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Connecting Asia

How tech can help end poverty in Asia.

Sam Saba | Ericsson

When it comes to speed of adoption, nothing quite compares to how quickly South-East Asian countries’ mobile penetration rose in the last five years. The most competitive economies in South-East Asia (according to the World Economic Forum’s Global Competitiveness Report 2014-2015) – Singapore, Malaysia, Thailand, Indonesia and the Philippines – are the same countries where mobile subscription penetration is greater than 100%.

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Smartphone adoption rates are a good indicator of how ready the country is for e-services.

Our analysis shows that these same countries have the highest rates of smartphone adoption, with Singapore, Malaysia and Thailand already exceeding 50% as of 2014, and with the other countries poised to reach 50% smartphone adoption by 2016.

Smartphone adoption rates are a good indicator of how ready the country is for e-services, and also on how much more traffic mobile and data networks need to accommodate.

In many markets in South-East Asia, subscribers connect to the internet exclusively through the mobile phone – in fact, in our ConsumerLab studies subscribers have expressed a preference for mobile phones when it comes to internet connectivity.

Impacting business, people and society

As devices such as smartphones become increasingly more affordable, the internet becomes more fully accessible, allowing populations to benefit from the digital age on more equal terms leading to positive impacts for business, people and society.

For example, during one market study in the Philippines, we learned about a young mother who sold cosmetics via Facebook. What started as a means to augment their family income now allows her to earn more than what her husband makes as an overseas Filipino worker.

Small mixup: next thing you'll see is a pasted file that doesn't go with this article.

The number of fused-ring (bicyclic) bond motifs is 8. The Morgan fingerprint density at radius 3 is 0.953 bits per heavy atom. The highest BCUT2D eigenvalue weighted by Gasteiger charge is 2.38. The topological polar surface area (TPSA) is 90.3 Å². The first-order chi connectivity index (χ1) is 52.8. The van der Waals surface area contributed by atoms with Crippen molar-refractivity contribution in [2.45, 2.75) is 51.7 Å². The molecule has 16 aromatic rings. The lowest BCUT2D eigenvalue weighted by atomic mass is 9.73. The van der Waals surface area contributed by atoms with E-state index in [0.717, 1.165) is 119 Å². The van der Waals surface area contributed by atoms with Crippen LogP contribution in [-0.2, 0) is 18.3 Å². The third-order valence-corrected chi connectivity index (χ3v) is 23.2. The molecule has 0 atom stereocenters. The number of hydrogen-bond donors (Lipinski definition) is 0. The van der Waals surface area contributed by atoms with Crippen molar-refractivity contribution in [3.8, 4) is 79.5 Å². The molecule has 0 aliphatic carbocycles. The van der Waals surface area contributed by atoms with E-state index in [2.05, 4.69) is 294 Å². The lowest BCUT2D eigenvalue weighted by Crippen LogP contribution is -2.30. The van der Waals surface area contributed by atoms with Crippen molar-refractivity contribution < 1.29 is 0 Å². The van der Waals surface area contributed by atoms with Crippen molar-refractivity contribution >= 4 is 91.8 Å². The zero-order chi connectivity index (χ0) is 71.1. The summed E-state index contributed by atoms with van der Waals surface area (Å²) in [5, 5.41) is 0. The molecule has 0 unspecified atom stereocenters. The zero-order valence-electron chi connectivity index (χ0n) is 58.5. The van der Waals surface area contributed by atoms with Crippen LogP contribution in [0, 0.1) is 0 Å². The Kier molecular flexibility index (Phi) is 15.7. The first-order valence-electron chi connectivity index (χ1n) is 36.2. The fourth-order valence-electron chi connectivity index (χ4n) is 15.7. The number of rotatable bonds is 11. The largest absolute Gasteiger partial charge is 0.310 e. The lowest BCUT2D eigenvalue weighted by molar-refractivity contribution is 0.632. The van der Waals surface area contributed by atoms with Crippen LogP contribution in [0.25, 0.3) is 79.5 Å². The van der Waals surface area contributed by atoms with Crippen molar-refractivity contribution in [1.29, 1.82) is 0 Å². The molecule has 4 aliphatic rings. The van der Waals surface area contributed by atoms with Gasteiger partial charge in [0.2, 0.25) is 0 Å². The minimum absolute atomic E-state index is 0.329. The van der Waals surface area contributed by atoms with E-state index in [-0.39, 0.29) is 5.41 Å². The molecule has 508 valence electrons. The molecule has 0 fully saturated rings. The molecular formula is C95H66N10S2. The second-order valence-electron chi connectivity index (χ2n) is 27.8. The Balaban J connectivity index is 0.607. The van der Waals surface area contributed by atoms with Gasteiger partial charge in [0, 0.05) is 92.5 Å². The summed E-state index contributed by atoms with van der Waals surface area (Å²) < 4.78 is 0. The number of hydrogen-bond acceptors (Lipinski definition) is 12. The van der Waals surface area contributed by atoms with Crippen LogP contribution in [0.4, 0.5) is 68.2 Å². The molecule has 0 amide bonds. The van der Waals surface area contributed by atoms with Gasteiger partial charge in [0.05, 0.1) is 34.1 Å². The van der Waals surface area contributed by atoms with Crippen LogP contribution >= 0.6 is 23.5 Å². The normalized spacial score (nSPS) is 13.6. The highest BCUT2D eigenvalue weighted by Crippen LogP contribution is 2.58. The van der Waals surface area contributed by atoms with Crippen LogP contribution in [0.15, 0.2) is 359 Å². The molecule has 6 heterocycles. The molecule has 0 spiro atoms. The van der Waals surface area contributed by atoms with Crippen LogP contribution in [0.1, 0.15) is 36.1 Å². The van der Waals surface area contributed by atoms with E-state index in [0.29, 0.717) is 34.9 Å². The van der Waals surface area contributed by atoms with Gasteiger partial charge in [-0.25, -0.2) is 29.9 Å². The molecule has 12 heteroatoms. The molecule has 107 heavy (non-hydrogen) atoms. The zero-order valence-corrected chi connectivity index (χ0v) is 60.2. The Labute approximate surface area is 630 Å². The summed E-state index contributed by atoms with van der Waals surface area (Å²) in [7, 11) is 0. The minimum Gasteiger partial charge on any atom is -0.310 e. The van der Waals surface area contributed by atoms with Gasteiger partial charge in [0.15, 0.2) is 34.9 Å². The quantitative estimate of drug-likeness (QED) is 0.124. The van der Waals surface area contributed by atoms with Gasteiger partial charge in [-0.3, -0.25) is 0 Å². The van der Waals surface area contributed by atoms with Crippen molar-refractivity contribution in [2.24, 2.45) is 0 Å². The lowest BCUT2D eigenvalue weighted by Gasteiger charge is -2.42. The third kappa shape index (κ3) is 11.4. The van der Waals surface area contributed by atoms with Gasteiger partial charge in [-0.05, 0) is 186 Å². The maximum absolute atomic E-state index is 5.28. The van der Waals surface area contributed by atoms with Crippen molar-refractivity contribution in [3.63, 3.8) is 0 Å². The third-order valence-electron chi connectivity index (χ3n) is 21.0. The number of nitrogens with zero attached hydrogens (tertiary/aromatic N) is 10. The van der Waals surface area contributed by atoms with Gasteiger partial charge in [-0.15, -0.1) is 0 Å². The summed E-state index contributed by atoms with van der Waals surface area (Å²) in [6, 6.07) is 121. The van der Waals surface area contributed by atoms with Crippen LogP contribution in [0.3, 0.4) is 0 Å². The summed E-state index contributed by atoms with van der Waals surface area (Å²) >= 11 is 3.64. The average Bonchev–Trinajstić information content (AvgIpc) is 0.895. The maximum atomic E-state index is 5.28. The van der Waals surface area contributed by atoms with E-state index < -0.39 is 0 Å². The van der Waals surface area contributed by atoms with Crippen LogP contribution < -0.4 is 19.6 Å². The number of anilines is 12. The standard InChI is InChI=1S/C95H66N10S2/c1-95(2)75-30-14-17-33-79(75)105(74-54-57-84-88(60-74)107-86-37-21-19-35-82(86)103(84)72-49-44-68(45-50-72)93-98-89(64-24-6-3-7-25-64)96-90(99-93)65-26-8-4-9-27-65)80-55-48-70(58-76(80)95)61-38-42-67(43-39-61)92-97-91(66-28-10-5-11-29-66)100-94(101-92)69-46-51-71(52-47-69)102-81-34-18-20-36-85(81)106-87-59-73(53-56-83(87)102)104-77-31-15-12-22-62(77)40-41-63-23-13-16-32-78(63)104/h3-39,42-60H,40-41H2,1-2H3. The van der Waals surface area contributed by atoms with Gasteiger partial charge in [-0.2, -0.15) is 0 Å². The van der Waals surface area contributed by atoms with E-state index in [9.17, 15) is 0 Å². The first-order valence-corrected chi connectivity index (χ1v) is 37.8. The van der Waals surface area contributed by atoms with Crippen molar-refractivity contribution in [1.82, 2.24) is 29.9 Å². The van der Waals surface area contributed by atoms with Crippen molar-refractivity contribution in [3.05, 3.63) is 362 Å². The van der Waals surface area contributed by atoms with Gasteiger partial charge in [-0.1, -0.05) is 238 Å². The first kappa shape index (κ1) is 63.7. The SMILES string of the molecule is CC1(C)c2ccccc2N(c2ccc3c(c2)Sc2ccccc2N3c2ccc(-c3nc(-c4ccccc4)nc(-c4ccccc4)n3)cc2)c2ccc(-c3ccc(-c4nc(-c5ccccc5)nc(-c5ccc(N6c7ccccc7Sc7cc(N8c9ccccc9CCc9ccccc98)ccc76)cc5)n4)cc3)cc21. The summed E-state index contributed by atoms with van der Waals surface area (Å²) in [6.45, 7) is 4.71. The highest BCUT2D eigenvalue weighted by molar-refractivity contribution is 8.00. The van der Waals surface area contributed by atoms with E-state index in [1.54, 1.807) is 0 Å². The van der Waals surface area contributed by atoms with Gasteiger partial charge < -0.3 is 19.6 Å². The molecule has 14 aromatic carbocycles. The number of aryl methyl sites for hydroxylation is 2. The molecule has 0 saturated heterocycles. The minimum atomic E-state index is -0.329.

In Bangladesh, a local taxi driver shared how his children could now look for better jobs by browsing through job opportunities online – an alternative that was not previously available for his generation.

There are many other examples of mobile subscribers using connectivity to improve their economic status, and studies that prove how Information and Communication Technologies (ICTs) help to boost economies:

  • a 10% increase in penetration leads on average to 1% sustainable GDP growth
  • Doubling broadband speeds for an economy can add 0.3% to GDP growth. In the BRIC countries, introducing a 0.5 Mbps broadband connection increases household income by $800 per year

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Mobile and internet connectivity must be integrated into a country’s development agenda.

We studied Myanmar in particular, as we prepared to re-enter the market in 2012, and what we have found is that the total economic impact of the mobile sector in Myanmar is estimated to be 1.5-7.4% of gross domestic product (GDP) over the first three years after licenses are issued, assuming there is a medium rate of mobile penetration.

Ensuring availability

The conclusion that we draw from all these studies is that ICT is the most effective and fastest way to ensure that a country’s citizens have access to the information they need to improve their socio-economic standing and overall quality of life.

However, we believe that greater efforts are needed by industry and governments to ensure that connectivity is available and accessible for all. Market forces alone are not sufficient in the near term to address what we see as the three main barriers to progress: infrastructure, affordability and usage. We are working with our customers, regulators, governments and other relevant stakeholders in South-East Asia to work towards greater accessibility for all.

Mobile and internet connectivity must be integrated into a country’s development agenda, especially as developing markets in the region prepare to introduce widespread 4G/LTE coverage in the next few years.

Once 4G/LTE coverage becomes ubiquitous, the possibilities to extend ICT’s usefulness as a tool to boost economies will become even more limitless. goldbrown2

This article first appeared on the World Economic Forum blog and was republished with permission.

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Sam Saba is the Head of Ericsson's Region South East Asia and Oceania. Previously, he was the Head of Customer Unit Indonesia.

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